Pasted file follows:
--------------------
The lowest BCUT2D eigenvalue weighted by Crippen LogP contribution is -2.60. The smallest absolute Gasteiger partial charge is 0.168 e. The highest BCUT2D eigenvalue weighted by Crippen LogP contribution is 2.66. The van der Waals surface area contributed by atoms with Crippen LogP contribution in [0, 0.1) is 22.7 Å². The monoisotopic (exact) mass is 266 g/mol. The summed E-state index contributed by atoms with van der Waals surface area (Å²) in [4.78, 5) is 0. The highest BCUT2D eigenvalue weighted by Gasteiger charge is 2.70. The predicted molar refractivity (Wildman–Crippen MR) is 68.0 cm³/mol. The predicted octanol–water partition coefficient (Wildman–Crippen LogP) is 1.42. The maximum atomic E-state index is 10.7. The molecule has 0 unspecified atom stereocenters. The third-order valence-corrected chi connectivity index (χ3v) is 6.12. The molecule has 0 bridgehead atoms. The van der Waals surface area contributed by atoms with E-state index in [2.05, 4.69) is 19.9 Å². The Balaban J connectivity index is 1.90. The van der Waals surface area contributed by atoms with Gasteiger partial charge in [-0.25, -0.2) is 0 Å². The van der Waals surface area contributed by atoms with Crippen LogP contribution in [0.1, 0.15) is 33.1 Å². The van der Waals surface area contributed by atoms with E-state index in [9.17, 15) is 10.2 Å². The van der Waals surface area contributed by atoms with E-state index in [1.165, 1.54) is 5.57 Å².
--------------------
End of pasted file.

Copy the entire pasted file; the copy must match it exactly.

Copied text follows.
The lowest BCUT2D eigenvalue weighted by Crippen LogP contribution is -2.60. The smallest absolute Gasteiger partial charge is 0.168 e. The highest BCUT2D eigenvalue weighted by Crippen LogP contribution is 2.66. The van der Waals surface area contributed by atoms with Crippen LogP contribution in [0, 0.1) is 22.7 Å². The monoisotopic (exact) mass is 266 g/mol. The summed E-state index contributed by atoms with van der Waals surface area (Å²) in [4.78, 5) is 0. The highest BCUT2D eigenvalue weighted by Gasteiger charge is 2.70. The predicted molar refractivity (Wildman–Crippen MR) is 68.0 cm³/mol. The predicted octanol–water partition coefficient (Wildman–Crippen LogP) is 1.42. The maximum atomic E-state index is 10.7. The molecule has 0 unspecified atom stereocenters. The third-order valence-corrected chi connectivity index (χ3v) is 6.12. The molecule has 0 bridgehead atoms. The van der Waals surface area contributed by atoms with E-state index in [2.05, 4.69) is 19.9 Å². The Balaban J connectivity index is 1.90. The van der Waals surface area contributed by atoms with Gasteiger partial charge in [-0.25, -0.2) is 0 Å². The van der Waals surface area contributed by atoms with Crippen LogP contribution in [0.1, 0.15) is 33.1 Å². The van der Waals surface area contributed by atoms with E-state index in [9.17, 15) is 10.2 Å². The van der Waals surface area contributed by atoms with E-state index in [1.165, 1.54) is 5.57 Å².